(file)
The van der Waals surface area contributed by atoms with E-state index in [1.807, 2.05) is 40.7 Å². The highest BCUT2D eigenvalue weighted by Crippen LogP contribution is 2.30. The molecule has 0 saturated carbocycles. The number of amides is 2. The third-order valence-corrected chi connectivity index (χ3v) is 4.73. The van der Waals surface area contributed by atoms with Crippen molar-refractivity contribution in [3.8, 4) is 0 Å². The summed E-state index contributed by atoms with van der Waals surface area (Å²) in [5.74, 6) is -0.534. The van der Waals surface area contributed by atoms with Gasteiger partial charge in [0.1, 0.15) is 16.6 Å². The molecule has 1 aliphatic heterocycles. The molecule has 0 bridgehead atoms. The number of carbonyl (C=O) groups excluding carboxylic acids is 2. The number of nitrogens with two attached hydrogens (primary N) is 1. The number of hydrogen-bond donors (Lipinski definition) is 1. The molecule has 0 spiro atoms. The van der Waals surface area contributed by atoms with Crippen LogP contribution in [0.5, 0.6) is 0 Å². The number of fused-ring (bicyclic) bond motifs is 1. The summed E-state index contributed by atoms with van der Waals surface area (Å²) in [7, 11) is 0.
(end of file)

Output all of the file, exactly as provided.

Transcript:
The van der Waals surface area contributed by atoms with E-state index in [1.807, 2.05) is 40.7 Å². The highest BCUT2D eigenvalue weighted by Crippen LogP contribution is 2.30. The molecule has 0 saturated carbocycles. The number of amides is 2. The third-order valence-corrected chi connectivity index (χ3v) is 4.73. The van der Waals surface area contributed by atoms with Crippen molar-refractivity contribution in [3.8, 4) is 0 Å². The summed E-state index contributed by atoms with van der Waals surface area (Å²) in [5.74, 6) is -0.534. The van der Waals surface area contributed by atoms with Gasteiger partial charge in [0.1, 0.15) is 16.6 Å². The molecule has 1 aliphatic heterocycles. The molecule has 0 bridgehead atoms. The number of carbonyl (C=O) groups excluding carboxylic acids is 2. The number of nitrogens with two attached hydrogens (primary N) is 1. The number of hydrogen-bond donors (Lipinski definition) is 1. The molecule has 0 spiro atoms. The van der Waals surface area contributed by atoms with Crippen LogP contribution in [0.5, 0.6) is 0 Å². The number of fused-ring (bicyclic) bond motifs is 1. The summed E-state index contributed by atoms with van der Waals surface area (Å²) in [7, 11) is 0.